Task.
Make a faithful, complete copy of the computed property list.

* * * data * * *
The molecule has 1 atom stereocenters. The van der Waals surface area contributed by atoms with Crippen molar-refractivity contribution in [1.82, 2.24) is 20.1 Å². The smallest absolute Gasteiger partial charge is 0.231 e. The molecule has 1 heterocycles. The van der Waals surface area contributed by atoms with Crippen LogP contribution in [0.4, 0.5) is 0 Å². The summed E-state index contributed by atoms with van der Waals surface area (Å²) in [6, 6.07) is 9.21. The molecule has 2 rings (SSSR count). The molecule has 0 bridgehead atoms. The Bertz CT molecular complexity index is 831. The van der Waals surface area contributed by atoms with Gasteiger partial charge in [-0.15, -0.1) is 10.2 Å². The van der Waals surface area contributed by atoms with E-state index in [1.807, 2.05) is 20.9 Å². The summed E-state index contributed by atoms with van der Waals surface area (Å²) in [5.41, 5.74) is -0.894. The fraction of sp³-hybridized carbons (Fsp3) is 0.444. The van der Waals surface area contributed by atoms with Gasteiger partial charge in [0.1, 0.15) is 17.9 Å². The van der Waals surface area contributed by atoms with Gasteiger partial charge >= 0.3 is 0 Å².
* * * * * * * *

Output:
The molecule has 1 atom stereocenters. The van der Waals surface area contributed by atoms with Crippen molar-refractivity contribution in [1.82, 2.24) is 20.1 Å². The smallest absolute Gasteiger partial charge is 0.231 e. The molecule has 1 heterocycles. The van der Waals surface area contributed by atoms with Crippen LogP contribution in [0.4, 0.5) is 0 Å². The summed E-state index contributed by atoms with van der Waals surface area (Å²) in [6, 6.07) is 9.21. The molecule has 2 rings (SSSR count). The molecule has 0 bridgehead atoms. The Bertz CT molecular complexity index is 831. The van der Waals surface area contributed by atoms with Gasteiger partial charge in [-0.15, -0.1) is 10.2 Å². The van der Waals surface area contributed by atoms with E-state index in [1.807, 2.05) is 20.9 Å². The summed E-state index contributed by atoms with van der Waals surface area (Å²) in [5.41, 5.74) is -0.894. The fraction of sp³-hybridized carbons (Fsp3) is 0.444. The van der Waals surface area contributed by atoms with Gasteiger partial charge in [0.1, 0.15) is 17.9 Å². The van der Waals surface area contributed by atoms with Gasteiger partial charge >= 0.3 is 0 Å².